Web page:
It can gobble up over 38 pounds of trash per day
It can gobble up over 38 pounds of trash per day
A few hours after a bipartisan group of senators unveiled a $908 billion coronavirus relief bill proposal Tuesday, Senate Majority Leader Mitch McConnell (R-Ky.) circulated his own plan among Republican lawmakers. Several news organizations obtained a copy of the outline.McConnell's plan, Bloomberg notes, appears to be a tweaked version of his previous $500 billion proposal (although the full price tag is not yet known), with funds earmarked for a second round of the Payroll Protection Program and coronavirus vaccine distribution and development. It doesn't seem likely to serve as an overture to Democrats and instead caters to several Republican senators by including measures like COVID-19 liability shields for businesses, which the other side of the aisle opposes.> McConnell's "revised" bill includes lots of goodies for his members:> > \- Toomey proposal ensuring Fed can't use unspent CARES money > \- school choice tax credits for Cruz > \- Tim Scott's tax deduction for biz meals > \- Cornyn's liability shield bill > \- $20B in additional aid to farmers> > -- Igor Bobic (@igorbobic) December 1, 2020Unlike the bipartisan framework from earlier in the day, McConnell's bill does not include any money for state, local, and tribal governments, another nod toward Republicans who remain staunchly opposed to the notion. It does extend the deadline for enhanced unemployment benefits, but only by a month, whereas the other bill proposal would push end date to April.McConnell said he was bearish on his colleagues' framework because the clock is ticking, and he seems to believe the White House will sign off on his version. > I asked @senatemajldr McConnell why not push for the bipartisan, presumably more popular, COVID Relief framework. His response: pic.twitter.com/iekHQkkues> > -- Garrett Haake (@GarrettHaake) December 1, 2020More stories from theweek.com George Floyd family lawyer Ben Crump recommends Kamala Harris' brother-in-law for attorney general Americans are choosing death over deprivation Our parents warned us the internet would break our brains. It broke theirs instead.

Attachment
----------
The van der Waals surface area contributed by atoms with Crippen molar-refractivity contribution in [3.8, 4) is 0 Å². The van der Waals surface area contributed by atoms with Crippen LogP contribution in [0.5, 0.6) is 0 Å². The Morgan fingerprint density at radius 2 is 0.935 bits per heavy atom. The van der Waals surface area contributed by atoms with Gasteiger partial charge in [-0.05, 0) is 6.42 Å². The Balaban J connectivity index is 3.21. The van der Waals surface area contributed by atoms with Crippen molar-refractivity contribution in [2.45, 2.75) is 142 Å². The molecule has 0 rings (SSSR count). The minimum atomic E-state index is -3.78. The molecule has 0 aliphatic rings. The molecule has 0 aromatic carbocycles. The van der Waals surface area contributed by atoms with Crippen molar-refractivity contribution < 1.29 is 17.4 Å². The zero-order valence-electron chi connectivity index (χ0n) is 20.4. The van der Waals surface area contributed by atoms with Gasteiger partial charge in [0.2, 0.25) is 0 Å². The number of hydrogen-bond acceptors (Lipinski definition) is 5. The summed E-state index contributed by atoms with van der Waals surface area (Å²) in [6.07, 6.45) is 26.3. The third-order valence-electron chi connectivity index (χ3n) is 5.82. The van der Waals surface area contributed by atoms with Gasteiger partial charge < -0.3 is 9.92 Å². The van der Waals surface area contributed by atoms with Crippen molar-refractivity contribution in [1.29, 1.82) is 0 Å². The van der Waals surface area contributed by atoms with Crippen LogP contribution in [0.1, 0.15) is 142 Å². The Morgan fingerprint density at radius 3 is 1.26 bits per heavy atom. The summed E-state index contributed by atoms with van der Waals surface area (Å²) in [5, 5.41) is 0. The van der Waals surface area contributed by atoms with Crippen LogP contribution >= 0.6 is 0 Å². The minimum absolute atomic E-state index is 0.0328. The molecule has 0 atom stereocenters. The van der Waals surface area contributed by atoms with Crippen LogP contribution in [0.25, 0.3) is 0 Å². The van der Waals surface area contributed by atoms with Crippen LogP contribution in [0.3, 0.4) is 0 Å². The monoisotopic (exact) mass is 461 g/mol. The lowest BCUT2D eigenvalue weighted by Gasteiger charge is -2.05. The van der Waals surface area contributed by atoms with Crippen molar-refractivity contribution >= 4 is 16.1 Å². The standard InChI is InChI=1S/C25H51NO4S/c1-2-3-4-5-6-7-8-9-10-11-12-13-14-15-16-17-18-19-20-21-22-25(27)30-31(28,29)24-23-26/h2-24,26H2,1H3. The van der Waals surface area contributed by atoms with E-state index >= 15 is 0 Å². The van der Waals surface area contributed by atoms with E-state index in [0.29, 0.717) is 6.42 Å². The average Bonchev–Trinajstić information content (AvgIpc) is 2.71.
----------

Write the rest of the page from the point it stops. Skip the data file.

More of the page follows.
An Iranian commander was reportedly killed in a drone strike on the Syria-Iraq border over the weekend, coming days after the assassination of an Iranian nuclear scientist outside Tehran that Iran has blamed on Israel. The Islamic Republic has been shaken after the Friday killing of nuclear scientist Mohsen Fakhrizadeh, and some believe Israel may increase targeted killings ahead of the January inauguration of US president-elect Joe Biden, who is more conciliatory towards Iran than current president Donald Trump. Iraqi security and militia officials told Reuters on Monday that the Islamic Revolutionary Guard Corps commander, whose identity they did not confirm, was killed alongside three men travelling in the same vehicle as him. Two officials told Reuters the vehicle was struck shortly after crossing into Syria carrying weapons from Iraq. Israel has launched strikes against an array of Iranian and Syrian targets in Syria the past week, though there was no claim of responsibility for the drone strike said to have killed the IRGC commander, named in some reports as Muslim Shahdan. Assassinations of Iranian figures will likely continue as long as the regime continues making threats to destroy Israel, though not all targets will be household names, said Alex Vatanka, director of the Iran programme at the Middle East Institute. “I would struggle to come up with another name like Qassem Soleimani, who the Israelis could target in a bombshell act that would show its dominance in the intelligence war against Iran,” he said. The head of the IRGC’s elite Quds Force, Soleimani was killed in an US airstrike in Baghdad in January.